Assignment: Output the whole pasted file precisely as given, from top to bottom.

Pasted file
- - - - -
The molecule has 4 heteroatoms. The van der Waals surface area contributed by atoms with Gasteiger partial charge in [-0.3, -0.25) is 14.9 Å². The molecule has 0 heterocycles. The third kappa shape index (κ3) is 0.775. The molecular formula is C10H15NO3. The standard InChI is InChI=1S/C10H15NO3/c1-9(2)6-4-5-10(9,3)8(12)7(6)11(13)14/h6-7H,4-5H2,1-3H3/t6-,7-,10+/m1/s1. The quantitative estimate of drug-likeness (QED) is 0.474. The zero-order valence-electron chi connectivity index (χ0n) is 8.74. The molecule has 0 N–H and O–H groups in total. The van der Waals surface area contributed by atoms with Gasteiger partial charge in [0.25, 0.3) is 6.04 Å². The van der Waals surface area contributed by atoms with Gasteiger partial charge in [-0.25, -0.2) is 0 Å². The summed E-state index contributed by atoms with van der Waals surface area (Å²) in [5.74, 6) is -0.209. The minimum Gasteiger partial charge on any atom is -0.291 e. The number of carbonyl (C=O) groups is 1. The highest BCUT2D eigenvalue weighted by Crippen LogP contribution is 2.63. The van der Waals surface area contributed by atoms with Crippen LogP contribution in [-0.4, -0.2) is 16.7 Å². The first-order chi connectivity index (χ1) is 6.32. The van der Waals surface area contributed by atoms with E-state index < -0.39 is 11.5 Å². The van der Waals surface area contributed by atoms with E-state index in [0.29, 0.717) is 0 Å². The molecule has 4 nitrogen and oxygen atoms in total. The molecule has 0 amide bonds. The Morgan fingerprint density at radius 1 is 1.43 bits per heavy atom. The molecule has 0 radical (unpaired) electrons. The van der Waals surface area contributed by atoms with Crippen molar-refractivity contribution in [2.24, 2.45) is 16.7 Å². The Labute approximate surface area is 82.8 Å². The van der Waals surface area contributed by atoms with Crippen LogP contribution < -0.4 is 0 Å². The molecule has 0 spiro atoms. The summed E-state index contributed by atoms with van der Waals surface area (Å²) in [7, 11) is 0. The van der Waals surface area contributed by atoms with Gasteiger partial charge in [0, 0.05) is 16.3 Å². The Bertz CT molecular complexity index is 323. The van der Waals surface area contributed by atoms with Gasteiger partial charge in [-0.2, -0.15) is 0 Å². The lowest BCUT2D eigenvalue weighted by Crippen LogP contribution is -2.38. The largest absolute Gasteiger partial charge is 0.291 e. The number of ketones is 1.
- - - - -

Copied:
The molecule has 4 heteroatoms. The van der Waals surface area contributed by atoms with Gasteiger partial charge in [-0.3, -0.25) is 14.9 Å². The molecule has 0 heterocycles. The third kappa shape index (κ3) is 0.775. The molecular formula is C10H15NO3. The standard InChI is InChI=1S/C10H15NO3/c1-9(2)6-4-5-10(9,3)8(12)7(6)11(13)14/h6-7H,4-5H2,1-3H3/t6-,7-,10+/m1/s1. The quantitative estimate of drug-likeness (QED) is 0.474. The zero-order valence-electron chi connectivity index (χ0n) is 8.74. The molecule has 0 N–H and O–H groups in total. The van der Waals surface area contributed by atoms with Gasteiger partial charge in [0.25, 0.3) is 6.04 Å². The van der Waals surface area contributed by atoms with Gasteiger partial charge in [-0.25, -0.2) is 0 Å². The summed E-state index contributed by atoms with van der Waals surface area (Å²) in [5.74, 6) is -0.209. The minimum Gasteiger partial charge on any atom is -0.291 e. The number of carbonyl (C=O) groups is 1. The highest BCUT2D eigenvalue weighted by Crippen LogP contribution is 2.63. The van der Waals surface area contributed by atoms with Crippen LogP contribution in [-0.4, -0.2) is 16.7 Å². The first-order chi connectivity index (χ1) is 6.32. The van der Waals surface area contributed by atoms with E-state index < -0.39 is 11.5 Å². The van der Waals surface area contributed by atoms with E-state index in [0.29, 0.717) is 0 Å². The molecule has 4 nitrogen and oxygen atoms in total. The molecule has 0 amide bonds. The Morgan fingerprint density at radius 1 is 1.43 bits per heavy atom. The molecule has 0 radical (unpaired) electrons. The van der Waals surface area contributed by atoms with Crippen molar-refractivity contribution in [2.24, 2.45) is 16.7 Å². The Labute approximate surface area is 82.8 Å². The van der Waals surface area contributed by atoms with Crippen LogP contribution < -0.4 is 0 Å². The molecule has 0 spiro atoms. The summed E-state index contributed by atoms with van der Waals surface area (Å²) in [7, 11) is 0. The van der Waals surface area contributed by atoms with Gasteiger partial charge in [0, 0.05) is 16.3 Å². The Bertz CT molecular complexity index is 323. The van der Waals surface area contributed by atoms with Gasteiger partial charge in [-0.2, -0.15) is 0 Å². The lowest BCUT2D eigenvalue weighted by Crippen LogP contribution is -2.38. The largest absolute Gasteiger partial charge is 0.291 e. The number of ketones is 1.